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‘They do not care how much you know until they know how much you care’: a qualitative meta-synthesis of patient experience in the emergency department
  1. Blair Graham1,2,
  2. Ruth Endacott1,3,
  3. Jason E Smith2,4,
  4. Jos M Latour1
  1. 1 School of Nursing and Midwifery, Faculty of Health and Human Sciences, University of Plymouth Faculty of Health and Human Sciences, Plymouth, UK
  2. 2 Emergency Department, Derriford Hospital, Plymouth, UK
  3. 3 School of Nursing and Midwifery, Monash University Faculty of Medicine Nursing and Health Sciences, Clayton, Victoria, Australia
  4. 4 Academic Department of Military Emergency Medicine, Royal Centre for Defence Medicine, Birmingham, UK
  1. Correspondence to Dr Blair Graham, Faculty of Health and Human Sciences, University of Plymouth Faculty of Health and Human Sciences, Plymouth PL4 8AA, UK; blair.graham{at}plymouth.ac.uk

Abstract

Background Patient experience is positively associated with both clinical effectiveness and patient safety and should be a priority for emergency care providers. While both quantitative and qualitative approaches can be used to evaluate patient experience in the emergency department (ED), the latter is well aligned to develop a detailed understanding of features influencing the lived experience of ED patients. This study aimed to systematically review the literature of qualitative studies to identify determinants of adult patient experience in the ED.

Methods A Preferred Reporting Items for Systematic review and Meta-Analysis compliant systematic review was conducted using PubMed, CINAHL, EMBASE, BNI and bibliography searches to identify qualitative studies exploring patient experiences in ED published in English between 1997 and 2018. Quality assessment was conducted using the Critical Appraisal Skills Programme checklist. Descriptive text and quotations relating to patient experience were extracted from included studies and a meta-synthesis conducted using thematic analysis.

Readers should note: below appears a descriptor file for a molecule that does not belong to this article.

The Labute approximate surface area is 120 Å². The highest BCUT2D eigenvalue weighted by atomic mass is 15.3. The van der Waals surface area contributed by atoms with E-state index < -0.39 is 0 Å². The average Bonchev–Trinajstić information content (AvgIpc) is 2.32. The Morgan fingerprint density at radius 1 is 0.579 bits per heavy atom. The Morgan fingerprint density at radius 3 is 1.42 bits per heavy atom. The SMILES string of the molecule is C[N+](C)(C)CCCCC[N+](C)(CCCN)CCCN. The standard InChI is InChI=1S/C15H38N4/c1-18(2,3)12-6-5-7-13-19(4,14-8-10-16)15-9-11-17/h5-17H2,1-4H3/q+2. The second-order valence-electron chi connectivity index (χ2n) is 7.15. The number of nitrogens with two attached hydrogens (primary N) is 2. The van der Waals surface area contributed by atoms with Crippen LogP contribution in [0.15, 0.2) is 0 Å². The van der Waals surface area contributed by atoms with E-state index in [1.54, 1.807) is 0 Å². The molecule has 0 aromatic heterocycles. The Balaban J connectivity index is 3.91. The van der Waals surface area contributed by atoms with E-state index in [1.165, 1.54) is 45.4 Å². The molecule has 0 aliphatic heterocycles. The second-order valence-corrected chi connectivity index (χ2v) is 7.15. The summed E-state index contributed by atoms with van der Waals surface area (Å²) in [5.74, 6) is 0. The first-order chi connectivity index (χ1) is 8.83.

Results A total of 625 records were screened from which 40 studies underwent full review and 22 were included. Results were coded by two researchers (BG and JML). Meta-synthesis identified 198 discrete units of analysis which were clustered around five analytical themes. These were based on the perceived ‘needs’ of patients visiting the ED and were defined as communication, emotional, competent care, physical/environmental and waiting needs. Findings were translated into a conceptual model for optimising patient experience in the ED.

Conclusion This meta-synthesis provides a framework for understanding the determinants of patient experience in the ED. The resulting conceptual model and recommendations may have the potential to directly inform practice and improve the patient experience.

  • emergency department
  • quality
  • qualitative research
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Footnotes

  • Contributors BG: conceived the idea for the review and contributed to the development of the review protocol; database searches; critical appraisal and selection of articles for review; qualitative analysis; production of the first draft of the manuscript and subsequent revised versions, and approval of the final version for publication. JML: contributed to the development of the review protocol; database searches; critical appraisal and selection of articles for review; qualitative analysis and first draft of the manuscript and subsequent revised versions, and approval of the final version for publication. RE: contributed to the development of the review production of the first draft of the manuscript and subsequent revised versions, and approval of the final version for publication. JS: contributed to the development of the review; production of the first draft of the manuscript and subsequent revised versions, and approval of the final version for publication.

  • Funding The authors have not declared a specific grant for this research from any funding agency in the public, commercial or not-for-profit sectors.

  • Competing interests None declared.

  • Provenance and peer review Not commissioned; externally peer reviewed.

  • Data sharing statement Additional data may be made available on request by contacting the corresponding author.

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